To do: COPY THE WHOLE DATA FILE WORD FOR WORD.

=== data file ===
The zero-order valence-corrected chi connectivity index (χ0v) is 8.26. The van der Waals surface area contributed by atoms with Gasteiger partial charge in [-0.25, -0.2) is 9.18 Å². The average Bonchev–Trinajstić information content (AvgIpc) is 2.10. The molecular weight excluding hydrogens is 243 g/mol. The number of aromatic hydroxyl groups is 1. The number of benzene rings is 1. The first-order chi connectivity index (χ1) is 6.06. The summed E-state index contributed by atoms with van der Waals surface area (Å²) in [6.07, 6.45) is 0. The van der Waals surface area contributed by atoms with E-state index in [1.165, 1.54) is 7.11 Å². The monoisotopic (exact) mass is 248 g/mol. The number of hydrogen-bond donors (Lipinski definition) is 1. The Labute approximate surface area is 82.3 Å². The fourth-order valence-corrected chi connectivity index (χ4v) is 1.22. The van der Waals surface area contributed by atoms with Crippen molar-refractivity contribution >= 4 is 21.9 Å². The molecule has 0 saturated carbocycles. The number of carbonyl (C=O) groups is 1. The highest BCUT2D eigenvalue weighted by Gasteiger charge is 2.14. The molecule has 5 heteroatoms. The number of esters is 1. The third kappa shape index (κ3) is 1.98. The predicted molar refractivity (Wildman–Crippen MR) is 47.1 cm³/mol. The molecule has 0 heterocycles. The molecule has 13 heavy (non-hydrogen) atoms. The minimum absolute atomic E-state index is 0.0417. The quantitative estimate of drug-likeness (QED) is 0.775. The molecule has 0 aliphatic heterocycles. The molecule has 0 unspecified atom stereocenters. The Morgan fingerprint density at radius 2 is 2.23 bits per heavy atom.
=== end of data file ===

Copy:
The zero-order valence-corrected chi connectivity index (χ0v) is 8.26. The van der Waals surface area contributed by atoms with Gasteiger partial charge in [-0.25, -0.2) is 9.18 Å². The average Bonchev–Trinajstić information content (AvgIpc) is 2.10. The molecular weight excluding hydrogens is 243 g/mol. The number of aromatic hydroxyl groups is 1. The number of benzene rings is 1. The first-order chi connectivity index (χ1) is 6.06. The summed E-state index contributed by atoms with van der Waals surface area (Å²) in [6.07, 6.45) is 0. The van der Waals surface area contributed by atoms with E-state index in [1.165, 1.54) is 7.11 Å². The monoisotopic (exact) mass is 248 g/mol. The number of hydrogen-bond donors (Lipinski definition) is 1. The Labute approximate surface area is 82.3 Å². The fourth-order valence-corrected chi connectivity index (χ4v) is 1.22. The van der Waals surface area contributed by atoms with Crippen molar-refractivity contribution >= 4 is 21.9 Å². The molecule has 0 saturated carbocycles. The number of carbonyl (C=O) groups is 1. The highest BCUT2D eigenvalue weighted by Gasteiger charge is 2.14. The molecule has 5 heteroatoms. The number of esters is 1. The third kappa shape index (κ3) is 1.98. The predicted molar refractivity (Wildman–Crippen MR) is 47.1 cm³/mol. The molecule has 0 heterocycles. The molecule has 13 heavy (non-hydrogen) atoms. The minimum absolute atomic E-state index is 0.0417. The quantitative estimate of drug-likeness (QED) is 0.775. The molecule has 0 aliphatic heterocycles. The molecule has 0 unspecified atom stereocenters. The Morgan fingerprint density at radius 2 is 2.23 bits per heavy atom.